7. Knock, knock, who’s there?
Sitting on the couch I was looking for things to do while Anett was watching a crime tv show. We were both munching her mum’s delicious homemade goose liver on toast. The TV was loud too. As I suggested to her that we should go to the opera and get a cheap standing ticket at the door, we heard a knocking sound from the toilet. I looked at Anett and asked if she heard it too. She answered casually, just some noises from upstairs.
UPSTAIRS! You are kidding me. This is the attic! D! There is no more upstairs! I laughed, but continued my research of Vienna. After a while it knocked again, and again. As I started to laugh loudly and nervously, the knocking stopped. It was quite obvious that the sounds were from the toilet. I thought perhaps the neighbour was doing some handiwork, so I ignored it. Phew, luckily I didn’t associate it with the ‘ghost’ I saw in my dream.
Wherever I go, I am normally curious about everything. But this time I felt quite unsettled and uninterested in almost everything. I sensed the urge of getting out of Vienna so I started to look for another city to visit. Looking at the map, I told Anett how amazing it felt to have Europe in your hand and you can just go anywhere you want anytime! Anett smiled at me and said, what about if you go back to Zalaegerszeg with me, now?
You won’t believe how nervously I laughed in this trip. I said to her but we just came from Zalaegerszeg a day ago. If I am leaving I’d rather go to Milan! Prague! Berlin! The world is in my hand and you must be kidding to ask me to go back with you! I said. I looked at her in her eyes. They are as beautiful as usual, but this time, there was also expectation and fear.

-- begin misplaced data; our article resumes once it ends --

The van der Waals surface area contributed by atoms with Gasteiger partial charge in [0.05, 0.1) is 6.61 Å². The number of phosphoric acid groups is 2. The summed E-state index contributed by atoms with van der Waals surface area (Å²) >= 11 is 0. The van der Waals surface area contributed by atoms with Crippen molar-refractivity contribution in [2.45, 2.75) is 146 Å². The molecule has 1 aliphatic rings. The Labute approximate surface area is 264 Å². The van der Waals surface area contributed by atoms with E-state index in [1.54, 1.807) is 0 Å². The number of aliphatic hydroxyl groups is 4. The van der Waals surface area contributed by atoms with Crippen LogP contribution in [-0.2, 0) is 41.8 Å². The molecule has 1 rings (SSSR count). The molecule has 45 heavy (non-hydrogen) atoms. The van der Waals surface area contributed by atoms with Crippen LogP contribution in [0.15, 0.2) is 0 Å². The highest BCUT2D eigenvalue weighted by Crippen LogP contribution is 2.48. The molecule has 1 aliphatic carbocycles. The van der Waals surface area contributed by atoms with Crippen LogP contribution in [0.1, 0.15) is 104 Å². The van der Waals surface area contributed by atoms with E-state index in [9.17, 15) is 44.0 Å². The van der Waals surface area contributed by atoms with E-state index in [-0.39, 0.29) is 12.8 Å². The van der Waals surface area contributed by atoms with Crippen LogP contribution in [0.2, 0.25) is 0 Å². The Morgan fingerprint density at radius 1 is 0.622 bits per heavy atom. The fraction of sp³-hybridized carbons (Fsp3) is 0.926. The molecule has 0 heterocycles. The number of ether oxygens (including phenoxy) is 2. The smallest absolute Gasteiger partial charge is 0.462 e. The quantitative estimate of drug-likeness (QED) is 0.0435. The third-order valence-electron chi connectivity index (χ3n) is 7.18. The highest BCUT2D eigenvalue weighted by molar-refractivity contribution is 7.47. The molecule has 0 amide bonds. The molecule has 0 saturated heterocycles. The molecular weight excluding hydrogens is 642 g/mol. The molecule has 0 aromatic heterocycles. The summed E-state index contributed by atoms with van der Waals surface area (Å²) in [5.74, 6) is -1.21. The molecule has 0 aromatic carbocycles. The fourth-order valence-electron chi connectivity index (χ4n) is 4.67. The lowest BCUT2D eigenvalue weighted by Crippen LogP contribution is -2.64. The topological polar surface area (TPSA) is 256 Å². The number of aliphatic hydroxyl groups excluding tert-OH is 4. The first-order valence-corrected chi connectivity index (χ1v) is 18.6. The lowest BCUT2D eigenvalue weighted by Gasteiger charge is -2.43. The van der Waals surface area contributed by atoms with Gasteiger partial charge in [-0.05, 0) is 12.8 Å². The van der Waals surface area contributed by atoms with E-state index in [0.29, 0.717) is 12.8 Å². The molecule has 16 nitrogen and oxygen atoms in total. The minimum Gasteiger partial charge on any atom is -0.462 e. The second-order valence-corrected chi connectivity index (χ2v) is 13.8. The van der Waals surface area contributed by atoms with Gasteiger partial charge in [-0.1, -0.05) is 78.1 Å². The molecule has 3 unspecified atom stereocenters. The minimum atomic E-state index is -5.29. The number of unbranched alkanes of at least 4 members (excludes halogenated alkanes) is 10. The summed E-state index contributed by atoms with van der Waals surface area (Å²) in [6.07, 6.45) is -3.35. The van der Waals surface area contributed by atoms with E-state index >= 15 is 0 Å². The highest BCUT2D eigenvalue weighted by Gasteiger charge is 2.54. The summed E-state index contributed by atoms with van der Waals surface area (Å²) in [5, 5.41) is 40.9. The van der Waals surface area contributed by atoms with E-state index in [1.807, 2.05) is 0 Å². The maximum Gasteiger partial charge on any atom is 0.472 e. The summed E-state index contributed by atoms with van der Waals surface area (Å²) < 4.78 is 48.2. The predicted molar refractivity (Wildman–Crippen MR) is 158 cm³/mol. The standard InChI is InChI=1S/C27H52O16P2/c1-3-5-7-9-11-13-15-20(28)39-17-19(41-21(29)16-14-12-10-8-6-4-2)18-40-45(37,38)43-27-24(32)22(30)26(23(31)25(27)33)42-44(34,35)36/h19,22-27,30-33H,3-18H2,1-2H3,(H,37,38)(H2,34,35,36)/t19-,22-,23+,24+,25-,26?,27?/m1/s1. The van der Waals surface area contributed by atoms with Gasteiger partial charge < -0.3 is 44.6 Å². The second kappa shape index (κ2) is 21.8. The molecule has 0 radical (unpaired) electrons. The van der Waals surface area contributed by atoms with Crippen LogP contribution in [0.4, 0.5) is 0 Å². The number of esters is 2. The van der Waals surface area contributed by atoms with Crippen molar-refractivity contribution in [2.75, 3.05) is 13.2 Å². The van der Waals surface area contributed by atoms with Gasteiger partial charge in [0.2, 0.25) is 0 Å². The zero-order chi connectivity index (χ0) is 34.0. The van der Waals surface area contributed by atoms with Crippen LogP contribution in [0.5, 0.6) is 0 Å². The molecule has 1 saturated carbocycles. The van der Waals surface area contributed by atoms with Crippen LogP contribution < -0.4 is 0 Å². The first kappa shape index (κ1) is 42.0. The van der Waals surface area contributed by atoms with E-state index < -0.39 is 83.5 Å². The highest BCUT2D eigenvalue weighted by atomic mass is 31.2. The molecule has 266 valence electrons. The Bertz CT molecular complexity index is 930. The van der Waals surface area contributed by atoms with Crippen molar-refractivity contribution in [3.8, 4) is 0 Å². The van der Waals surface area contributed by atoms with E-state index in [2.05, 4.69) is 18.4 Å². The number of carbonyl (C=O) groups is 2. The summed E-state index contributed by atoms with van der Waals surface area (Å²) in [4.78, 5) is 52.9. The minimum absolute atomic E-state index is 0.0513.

8. Heading back to Zala
In Anett’s eyes there was confidence too. She knew me too well! Firstly I am stingy. I would never pay extra money for any last minute booking. Secondly, she knew I would rather spend the days with her than being alone possibly in another ‘haunted’ place again. I hesitated, but as soon as I spoke out the ‘yes’, she was over the moon. Let’s go now! Let’s leave here! Train is coming at 5.15pm! She said.
I looked at the time, it was 4.45pm. Although it was a short trip to the station, there would be traffic jam on the way. If we missed this train, the next one came at 7.15pm, which meant we would be changing trains three times in some unknown train stations later during the night to get to Zalaegerszeg at 11.15pm. We quickly packed and caught a taxi.
It was pouring out there. The old taxi driver refused to get out of the taxi to help with my luggage. I threw it into the trunk and hopped onto the taxi. As soon as I sat in, we both looked at each other and breathed a sigh of relief! Anett started telling how bad she felt at that place and how worried she was leaving me alone there. She said she didn’t want to tell me all these before because she didn’t want her negative thoughts to influence me. I said I felt exactly the same to her. I asked if she remembered my ghostly dream. She said yes, maybe that was a sign for us to be more aware of our feelings and surroundings.
I felt relieved to flee and excited about the train trip to Hungary. But we arrived at the station at 5.30pm, 15 minutes late. Now we were talking about self-awareness and protection. That was exactly what we needed in the next seven hours on earth. Anyway, we missed the train. I was leaving Vienna without seeing much of it. I had never been to an Austrian opera. I was going to find some interesting fruits at Naschmarkt. I wanted to go to Sigmund Freud Museum. Anyway, I was deflated so I suggested us at least eat different kinds of sausages and Austrian dessert. Anett, as usual tried to boost my energy (if I compare myself to the animation ‘Inside Out‘, Anett would be Joy in my brain) and told me we could still do a lot of travelling in Zala. You will enjoy it with my company, she said with a smile. I repetitively, coarsely dipped my sausages in mustard sauce. When I am sad, I do things excessively.
Coming up next:
Jumping to the mysterious trains back to Hungary.